Kentish Mercury – article on Patent Stone Works

Extract from Kentish Mercury

Society of Engineers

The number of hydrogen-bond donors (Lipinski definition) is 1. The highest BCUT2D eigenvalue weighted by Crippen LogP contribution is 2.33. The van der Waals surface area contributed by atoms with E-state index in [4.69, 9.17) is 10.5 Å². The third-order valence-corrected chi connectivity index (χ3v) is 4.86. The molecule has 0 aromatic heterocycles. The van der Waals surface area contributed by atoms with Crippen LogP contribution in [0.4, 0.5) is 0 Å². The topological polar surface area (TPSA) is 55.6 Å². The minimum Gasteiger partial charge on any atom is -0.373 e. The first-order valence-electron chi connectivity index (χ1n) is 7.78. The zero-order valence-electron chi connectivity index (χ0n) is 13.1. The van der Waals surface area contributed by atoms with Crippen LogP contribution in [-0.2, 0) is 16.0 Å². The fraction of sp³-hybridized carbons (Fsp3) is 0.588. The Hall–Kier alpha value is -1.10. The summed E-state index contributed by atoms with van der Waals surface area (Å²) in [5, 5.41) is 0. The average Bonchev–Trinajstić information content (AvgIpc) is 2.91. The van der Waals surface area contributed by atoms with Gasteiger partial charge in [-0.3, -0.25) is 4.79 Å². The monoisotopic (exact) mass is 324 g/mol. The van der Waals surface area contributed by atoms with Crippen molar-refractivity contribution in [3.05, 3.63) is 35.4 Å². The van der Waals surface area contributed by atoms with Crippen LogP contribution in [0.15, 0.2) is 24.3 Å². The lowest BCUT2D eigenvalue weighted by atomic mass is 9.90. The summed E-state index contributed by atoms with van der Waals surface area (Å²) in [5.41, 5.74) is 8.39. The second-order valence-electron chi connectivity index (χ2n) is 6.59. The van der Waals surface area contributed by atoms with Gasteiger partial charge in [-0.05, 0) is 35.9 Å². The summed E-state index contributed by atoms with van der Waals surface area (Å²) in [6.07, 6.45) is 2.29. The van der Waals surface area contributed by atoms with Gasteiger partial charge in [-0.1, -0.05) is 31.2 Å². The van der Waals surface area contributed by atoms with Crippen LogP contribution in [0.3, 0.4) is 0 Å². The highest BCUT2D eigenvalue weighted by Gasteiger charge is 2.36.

On Friday the members of this society visited the Patent Concrete Stone Works at East Greenwich. At the former they were received by Mr. Fredrick Ransome, the Inventor of the ingenious and useful process by which the concrete stone is produced. There are many persons to whom it will appear hardly credible that an artificial substance superior to sandstone in durability and uniformity of texture, can be manufactured at a cost less than that of quarrying and cutting the natural stone. It is more than a quarter of a century since the idea struck Mr. Ransome that if he could only obtain sufficient powerful cement he could convert loose dry sand into stone. After long research, And having acquired a knowledge of the properties of every cement in use, he at last became acquainted with the important fact that It is possible to dissolve common flint, and thereby to obtain a material of the consistency of glue, and of great binding power. This was the key to his invention and after long and patient labour the result has been the establishment of the Patent Concrete Stone Company (Limited) and the erection of an immense manufactory on the southern bank of the Thames OD a place covered up until recently by an Ugly and pestiferous marsh. The various steps in the process are singularly interesting. In making the concrete, the materials used are principally fine sand, gravel, flint, limestone, caustic soda, calcium chloride and water; and it is possible to produce material of any degree of fineness or roughness from it the most delicate mouldings to the strongest “grinders”. The flints are boiled under pressure in a strong solution of caustic soda, and the thin solution or liquid silicate of soda thus obtained is evaporated down to the consistency of glue. The sand, which for the best descriptions to concrete is the finest quartzoac sand of Maidstone, is carefully dried by a hot blast passing through a revolving cylinder. A small proportion of carbonate of lime is added and the sifted sand is placed in the mill, where about one gallon of the viscid silicate of soda is given to every bushel. The mill kneads up and mixes the materials until a substance like putty is obtained. But this substance baked or hardened would not be Indestructible and perhaps the most ingenious feature of Mr. Ransome’s process is that which follows. By submitting the concrete while it is still moist and pasty to the action of a solution of chloride of calcium it changes in an Incredibly short space of time the irable plastic mass into a solid stone. The chloride combines with the soda of the silicate forming common salt; the calcium unites with silicic acid thus making an insoluble cement. The salt is afterwards washed out by shower baths and the blocks are then placed out to harden and to dry. This is a very brief description of a most valuable manufacture. The grindstones produced in this way are said to equal the best stones of Newcastle. The mouldings, the cornices and the ornaments manufactured equal in beauty and surpass in durability the best carvings of Portland stone, and the company is now producing an immense quantity of ornamental work

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